Minsk, 2011—see it now, see it often

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Minsk, emerging from the chrysalis of despotism
  • Nicolai Khalezin
  • Minsk, emerging from the chrysalis of despotism
There's no doubt that you should see Minsk, 2011: A Reply to Kathy Acker before its brief Chicago run ends on Super Bowl Sunday (February 3, for those of you who aren't into gladiatorial spectacles). The question is whether you should try to see it twice. Because, unless you speak fluent Russian, you're likely to miss a lot in a single viewing. And, I'm telling you, you don't want to have that happen.

Devised by Belarus Free Theatre—which produces (indeed, exists) in defiance of the Stalinist regime of Belarusan strongman Alexander Lukashenko—Minsk, 2011 is less a "reply" than an homage to punk literary provocateur Kathy Acker: Like her, it uses sexuality as a way to get at the heart of a culture. On the evidence, the heart of Belarusan culture has been shattered.

In a series of graphic, associatively connected vignettes, the show's nine cast members explore the psychic and social dysfunction brought on by tyranny. A man takes us on a tour of his scars, explaining that since women find them sexy, Minsk must be the sexiest city on earth. Three women perform for the dead-eyed bureaucrat who can license them as erotic or blackball them as pornographic. We spend a long, wild, brutish night at an underground sex club. We watch the tale of a young woman whose callow dream of being a lounge dancer ends up making her desperately ill. And, in the work's uncanny climax, we see another young woman—an embodiment of Minsk itself—emerge enraged and twisted from a brush with the state.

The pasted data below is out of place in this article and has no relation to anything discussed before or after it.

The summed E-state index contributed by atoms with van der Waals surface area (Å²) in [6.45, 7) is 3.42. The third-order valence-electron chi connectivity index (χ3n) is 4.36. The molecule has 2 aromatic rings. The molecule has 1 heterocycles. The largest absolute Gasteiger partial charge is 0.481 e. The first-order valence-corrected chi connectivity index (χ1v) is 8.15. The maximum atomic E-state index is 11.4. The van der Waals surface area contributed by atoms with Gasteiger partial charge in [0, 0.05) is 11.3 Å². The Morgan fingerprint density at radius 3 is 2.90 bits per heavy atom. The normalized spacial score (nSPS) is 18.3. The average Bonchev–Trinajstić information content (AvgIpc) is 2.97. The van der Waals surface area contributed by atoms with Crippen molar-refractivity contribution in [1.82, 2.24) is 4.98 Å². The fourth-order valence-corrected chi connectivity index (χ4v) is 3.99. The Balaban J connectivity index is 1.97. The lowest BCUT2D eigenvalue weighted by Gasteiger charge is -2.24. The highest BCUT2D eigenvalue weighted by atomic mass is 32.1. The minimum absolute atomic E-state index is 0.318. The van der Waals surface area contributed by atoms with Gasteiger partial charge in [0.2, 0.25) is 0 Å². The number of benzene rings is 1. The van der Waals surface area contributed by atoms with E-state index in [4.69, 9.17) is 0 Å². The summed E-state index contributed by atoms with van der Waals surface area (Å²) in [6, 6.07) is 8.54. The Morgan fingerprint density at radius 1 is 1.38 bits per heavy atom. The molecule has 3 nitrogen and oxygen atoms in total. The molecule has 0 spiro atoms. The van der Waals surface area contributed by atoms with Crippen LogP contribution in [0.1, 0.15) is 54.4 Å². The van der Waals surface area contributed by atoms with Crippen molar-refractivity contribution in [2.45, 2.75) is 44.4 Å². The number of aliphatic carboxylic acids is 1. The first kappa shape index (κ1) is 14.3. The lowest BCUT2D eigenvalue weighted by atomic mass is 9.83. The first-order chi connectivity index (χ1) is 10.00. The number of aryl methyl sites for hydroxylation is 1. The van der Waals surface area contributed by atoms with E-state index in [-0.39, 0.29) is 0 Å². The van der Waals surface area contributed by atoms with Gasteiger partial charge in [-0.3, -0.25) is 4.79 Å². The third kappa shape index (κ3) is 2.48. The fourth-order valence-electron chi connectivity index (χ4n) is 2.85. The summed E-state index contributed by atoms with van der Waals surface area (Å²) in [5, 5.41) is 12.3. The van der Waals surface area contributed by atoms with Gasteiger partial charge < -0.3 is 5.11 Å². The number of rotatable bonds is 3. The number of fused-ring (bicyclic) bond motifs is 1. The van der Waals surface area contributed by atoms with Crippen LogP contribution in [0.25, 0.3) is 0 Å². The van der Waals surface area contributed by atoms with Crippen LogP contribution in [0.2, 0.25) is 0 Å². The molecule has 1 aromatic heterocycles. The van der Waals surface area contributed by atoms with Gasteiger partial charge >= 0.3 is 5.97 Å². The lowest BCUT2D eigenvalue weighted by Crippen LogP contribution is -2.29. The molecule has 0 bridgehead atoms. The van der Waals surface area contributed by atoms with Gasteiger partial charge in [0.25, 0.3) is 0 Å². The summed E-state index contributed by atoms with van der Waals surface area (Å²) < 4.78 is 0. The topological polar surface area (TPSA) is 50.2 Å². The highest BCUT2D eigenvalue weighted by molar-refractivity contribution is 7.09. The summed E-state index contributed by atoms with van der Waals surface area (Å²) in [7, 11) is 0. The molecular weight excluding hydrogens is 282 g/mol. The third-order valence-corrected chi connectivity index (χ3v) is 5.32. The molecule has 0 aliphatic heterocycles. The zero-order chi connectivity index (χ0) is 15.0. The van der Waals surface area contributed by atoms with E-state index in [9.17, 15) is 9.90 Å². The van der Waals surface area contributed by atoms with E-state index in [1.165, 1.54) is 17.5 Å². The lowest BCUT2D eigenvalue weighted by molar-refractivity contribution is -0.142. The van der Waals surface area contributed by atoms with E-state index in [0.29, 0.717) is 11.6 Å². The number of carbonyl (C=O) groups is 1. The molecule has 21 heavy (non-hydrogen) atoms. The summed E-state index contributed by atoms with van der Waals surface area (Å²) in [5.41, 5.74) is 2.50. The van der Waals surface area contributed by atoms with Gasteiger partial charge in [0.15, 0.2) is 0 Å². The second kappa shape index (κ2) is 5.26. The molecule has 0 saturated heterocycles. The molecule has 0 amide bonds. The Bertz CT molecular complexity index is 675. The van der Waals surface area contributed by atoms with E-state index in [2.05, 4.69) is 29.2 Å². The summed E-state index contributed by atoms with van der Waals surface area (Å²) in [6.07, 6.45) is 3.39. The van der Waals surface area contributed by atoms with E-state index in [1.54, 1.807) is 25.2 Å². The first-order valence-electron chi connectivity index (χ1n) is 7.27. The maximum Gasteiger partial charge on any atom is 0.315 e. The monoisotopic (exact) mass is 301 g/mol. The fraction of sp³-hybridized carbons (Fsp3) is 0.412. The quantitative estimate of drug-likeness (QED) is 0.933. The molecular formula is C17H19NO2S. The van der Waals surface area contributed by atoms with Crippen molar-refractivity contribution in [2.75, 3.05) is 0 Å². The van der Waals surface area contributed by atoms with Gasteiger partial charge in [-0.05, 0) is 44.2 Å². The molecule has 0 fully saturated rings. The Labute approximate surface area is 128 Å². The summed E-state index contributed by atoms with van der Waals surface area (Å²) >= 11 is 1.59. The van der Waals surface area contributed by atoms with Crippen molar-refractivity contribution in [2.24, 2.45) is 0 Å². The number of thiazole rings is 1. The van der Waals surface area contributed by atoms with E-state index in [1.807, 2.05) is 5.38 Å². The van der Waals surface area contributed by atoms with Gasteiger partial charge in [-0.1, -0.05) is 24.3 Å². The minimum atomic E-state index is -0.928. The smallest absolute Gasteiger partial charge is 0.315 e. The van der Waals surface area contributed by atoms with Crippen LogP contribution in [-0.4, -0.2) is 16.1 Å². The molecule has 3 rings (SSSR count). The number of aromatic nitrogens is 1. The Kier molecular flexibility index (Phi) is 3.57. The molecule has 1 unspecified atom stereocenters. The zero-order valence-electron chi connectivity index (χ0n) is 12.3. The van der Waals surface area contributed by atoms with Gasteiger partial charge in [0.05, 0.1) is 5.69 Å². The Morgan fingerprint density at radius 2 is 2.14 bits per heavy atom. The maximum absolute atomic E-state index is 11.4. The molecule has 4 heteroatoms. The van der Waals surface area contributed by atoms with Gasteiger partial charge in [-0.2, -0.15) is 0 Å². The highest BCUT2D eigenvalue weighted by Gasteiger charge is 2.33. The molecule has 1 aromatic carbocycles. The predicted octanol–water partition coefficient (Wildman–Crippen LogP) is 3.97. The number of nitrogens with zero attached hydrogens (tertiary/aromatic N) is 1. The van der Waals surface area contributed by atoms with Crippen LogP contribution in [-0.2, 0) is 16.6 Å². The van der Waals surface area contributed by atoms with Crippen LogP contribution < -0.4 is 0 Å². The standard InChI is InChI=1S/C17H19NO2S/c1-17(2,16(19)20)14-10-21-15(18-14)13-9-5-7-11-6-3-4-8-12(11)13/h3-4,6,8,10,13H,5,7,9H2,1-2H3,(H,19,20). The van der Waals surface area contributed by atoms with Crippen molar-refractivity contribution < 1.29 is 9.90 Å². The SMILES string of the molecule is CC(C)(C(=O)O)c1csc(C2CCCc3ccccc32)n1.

As horrific as Minsk, 2011 can be, much of it is offered in a black-comic style that—against all odds—makes it feel energetic and fresh. There's even a bittersweet interlude in which the actors drop all pretense and talk about their own relationships with the title city, the capital of Belarus and their home despite its attempts to drive them away. Trouble is, the piece is so verbally and visually rich that you can spend its 90-minute running time straining to keep up with the English-language supertitles while trying not to miss a single stage picture. Can't be done, really. Better see it twice.

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